The purpose of this continuing project is to better understand the roles of altered hematopoietic stem or progenitor cell (HPC) differentiation and cytogenetic damage in early events in the development of acute myelogenous leukemia (sAML) following treatment with alkylating chemotherapeutic agents or benzene. Consistent with emerging models of carcinogenesis, sAML is an evolutionary process involving selection of clonal cytogenetic events in HPC together with microenvironmental changes in stromal cells that ultimately contribute to the development of myelodysplasia (MDS) and sAML. During the previous funding period a multistep model for the evolution of sAML was developed in which drug- induced alterations in HPC proliferation lead to development of a distinct pattern of clonal cytogenetic abnormalities (C.A.) and progressive dysplastic changes that select for the emergence of the malignant cell phenotype. Using this model as a hypothesis, the pattern of expression of genes known to be involved in regulation of normal hematopoiesis will be compared between normal human bone marrow (BM) cells and BM treated with alkylating agents in vitro. Treatment related changes in transcriptional regulation of gene expression occurring in purified sub-populations of human CD34+ BM cells in liquid culture will be assessed using a variety of molecular biology techniques and correlated with flow cytometric analysis of cell phenotype, clonogenic function in HPC, and cytokine production in stromal cells. Fluorescence in situ hybridization also will be used to evaluate the potential of individual agents to produce C.A. in specific sub-populations of CD34+ human BM cells. Finally, patterns of gene expression will be correlated with genotype, phenotype and functional clonogenic response in BM cells obtained from patients with MDS or evolving sAML.

National Institute of Health (NIH)
National Institute of Environmental Health Sciences (NIEHS)
Research Project (R01)
Project #
Application #
Study Section
Special Emphasis Panel (ZRG1-ALTX-4 (01))
Project Start
Project End
Budget Start
Budget End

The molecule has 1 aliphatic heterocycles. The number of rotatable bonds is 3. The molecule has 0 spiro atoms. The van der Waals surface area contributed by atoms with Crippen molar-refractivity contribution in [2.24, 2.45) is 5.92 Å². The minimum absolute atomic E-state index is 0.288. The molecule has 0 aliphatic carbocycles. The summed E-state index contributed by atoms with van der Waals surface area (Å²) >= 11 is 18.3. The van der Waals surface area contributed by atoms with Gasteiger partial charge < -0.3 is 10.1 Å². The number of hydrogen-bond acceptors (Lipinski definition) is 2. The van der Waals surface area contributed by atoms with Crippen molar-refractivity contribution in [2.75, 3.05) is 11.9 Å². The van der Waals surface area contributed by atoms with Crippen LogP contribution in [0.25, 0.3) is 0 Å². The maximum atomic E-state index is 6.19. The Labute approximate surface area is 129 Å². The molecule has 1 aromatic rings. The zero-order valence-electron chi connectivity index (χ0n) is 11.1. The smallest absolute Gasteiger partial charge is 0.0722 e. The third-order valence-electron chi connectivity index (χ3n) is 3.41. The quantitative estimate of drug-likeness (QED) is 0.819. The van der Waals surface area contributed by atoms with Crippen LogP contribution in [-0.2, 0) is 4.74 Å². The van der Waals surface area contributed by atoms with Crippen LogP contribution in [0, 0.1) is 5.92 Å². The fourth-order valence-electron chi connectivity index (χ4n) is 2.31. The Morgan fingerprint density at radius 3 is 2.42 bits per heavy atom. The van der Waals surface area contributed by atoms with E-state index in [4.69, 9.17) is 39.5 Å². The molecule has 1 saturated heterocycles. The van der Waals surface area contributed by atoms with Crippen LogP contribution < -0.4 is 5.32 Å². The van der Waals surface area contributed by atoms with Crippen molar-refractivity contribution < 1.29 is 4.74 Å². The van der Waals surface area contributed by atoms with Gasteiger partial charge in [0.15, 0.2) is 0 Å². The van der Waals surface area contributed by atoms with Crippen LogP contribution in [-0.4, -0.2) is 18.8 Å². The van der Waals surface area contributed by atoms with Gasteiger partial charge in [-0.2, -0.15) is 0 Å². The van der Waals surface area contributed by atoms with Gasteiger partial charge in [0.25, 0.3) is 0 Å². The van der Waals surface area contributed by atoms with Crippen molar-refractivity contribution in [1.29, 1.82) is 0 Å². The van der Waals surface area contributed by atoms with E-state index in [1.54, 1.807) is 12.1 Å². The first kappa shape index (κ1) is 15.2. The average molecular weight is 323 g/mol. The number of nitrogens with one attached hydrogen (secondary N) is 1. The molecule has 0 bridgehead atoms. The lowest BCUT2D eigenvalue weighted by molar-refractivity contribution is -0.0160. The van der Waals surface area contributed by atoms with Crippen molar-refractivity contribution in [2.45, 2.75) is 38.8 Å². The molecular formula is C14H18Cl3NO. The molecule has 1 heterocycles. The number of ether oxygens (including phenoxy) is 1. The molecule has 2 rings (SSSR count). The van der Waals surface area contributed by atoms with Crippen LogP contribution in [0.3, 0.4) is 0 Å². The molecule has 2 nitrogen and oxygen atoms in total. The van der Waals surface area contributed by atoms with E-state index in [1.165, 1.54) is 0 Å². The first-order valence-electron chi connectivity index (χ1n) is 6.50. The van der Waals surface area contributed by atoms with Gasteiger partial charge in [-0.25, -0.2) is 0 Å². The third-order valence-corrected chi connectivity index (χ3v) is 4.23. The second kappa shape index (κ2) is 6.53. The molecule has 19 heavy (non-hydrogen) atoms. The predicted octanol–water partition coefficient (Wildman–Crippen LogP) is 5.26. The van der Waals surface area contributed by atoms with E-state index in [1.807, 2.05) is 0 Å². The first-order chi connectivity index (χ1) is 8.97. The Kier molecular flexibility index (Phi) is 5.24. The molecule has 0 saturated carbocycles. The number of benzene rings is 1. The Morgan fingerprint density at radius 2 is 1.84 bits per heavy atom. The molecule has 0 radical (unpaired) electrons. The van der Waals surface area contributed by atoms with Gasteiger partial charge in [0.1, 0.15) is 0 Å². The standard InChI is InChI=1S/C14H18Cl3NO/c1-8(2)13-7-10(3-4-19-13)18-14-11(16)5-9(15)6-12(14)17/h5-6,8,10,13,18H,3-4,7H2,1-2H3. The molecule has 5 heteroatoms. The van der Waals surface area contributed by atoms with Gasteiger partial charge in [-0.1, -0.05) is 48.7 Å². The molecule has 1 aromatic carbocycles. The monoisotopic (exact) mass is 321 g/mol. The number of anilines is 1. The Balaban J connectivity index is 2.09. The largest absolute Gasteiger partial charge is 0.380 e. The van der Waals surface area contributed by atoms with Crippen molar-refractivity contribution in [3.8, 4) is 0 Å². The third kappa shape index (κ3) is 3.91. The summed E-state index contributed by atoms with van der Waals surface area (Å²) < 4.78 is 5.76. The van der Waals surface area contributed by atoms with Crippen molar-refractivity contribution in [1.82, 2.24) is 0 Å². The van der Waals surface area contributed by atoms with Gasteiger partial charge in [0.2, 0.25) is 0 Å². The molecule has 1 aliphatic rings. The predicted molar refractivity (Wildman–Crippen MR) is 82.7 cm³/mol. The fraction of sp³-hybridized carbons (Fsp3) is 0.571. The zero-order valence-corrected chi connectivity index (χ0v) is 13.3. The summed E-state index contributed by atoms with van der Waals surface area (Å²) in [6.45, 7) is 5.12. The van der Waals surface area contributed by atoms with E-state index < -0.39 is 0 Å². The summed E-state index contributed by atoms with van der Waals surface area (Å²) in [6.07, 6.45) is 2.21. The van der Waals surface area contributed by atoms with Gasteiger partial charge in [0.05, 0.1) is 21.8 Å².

Support Year
Fiscal Year
Total Cost
Indirect Cost
University of Colorado Denver
Schools of Pharmacy
United States
Zip Code
Irons, Richard D; Le, Anh Tuan (2008) Dithiocarbamates and viral IL-10 collaborate in the immortalization and evasion of immune response in EBV-infected human B lymphocytes. Chem Biol Interact 172:81-92
Gross, S A; Zheng, J H; Le, A T et al. (2006) PU.1 phosphorylation correlates with hydroquinone-induced alterations in myeloid differentiation and cytokine-dependent clonogenic response in human CD34(+) hematopoietic progenitor cells. Cell Biol Toxicol 22:229-41
Zheng, J H; Pyatt, D W; Gross, S A et al. (2004) Hydroquinone modulates the GM-CSF signaling pathway in TF-1 cells. Leukemia 18:1296-304
Kerzic, Patrick J; Pyatt, David W; Zheng, Jia Hua et al. (2003) Inhibition of NF-kappaB by hydroquinone sensitizes human bone marrow progenitor cells to TNF-alpha-induced apoptosis. Toxicology 187:127-37
Irons, R D; Pyatt, D W; Gross, S A et al. (2001) Hematopoietic stem and progenitor cells as targets for biological reactive intermediates. Adv Exp Med Biol 500:441-9
Baker, R K; Kurz, E U; Pyatt, D W et al. (2001) Benzene metabolites antagonize etoposide-stabilized cleavable complexes of DNA topoisomerase IIalpha. Blood 98:830-3
Irons, R D; Stillman, W S; Pyatt, D W et al. (2001) Comparative toxicity of dithiocarbamates and butadiene metabolites in human lymphoid and bone marrow cells. Chem Biol Interact 135-136:615-25
Stillman, W S; Varella-Garcia, M; Irons, R D (2000) The benzene metabolite, hydroquinone, selectively induces 5q31- and -7 in human CD34+CD19- bone marrow cells. Exp Hematol 28:169-76
Pyatt, D W; Yang, Y; Stillman, W S et al. (2000) Hydroquinone inhibits PMA-induced activation of NFkappaB in primary human CD19+ B lymphocytes. Cell Biol Toxicol 16:41-51
Pyatt, D W; Yang, Y; Mehos, B et al. (2000) Hematotoxicity of the chinese herbal medicine Tripterygium wilfordii hook f in CD34-positive human bone marrow cells. Mol Pharmacol 57:512-8

Showing the most recent 10 out of 24 publications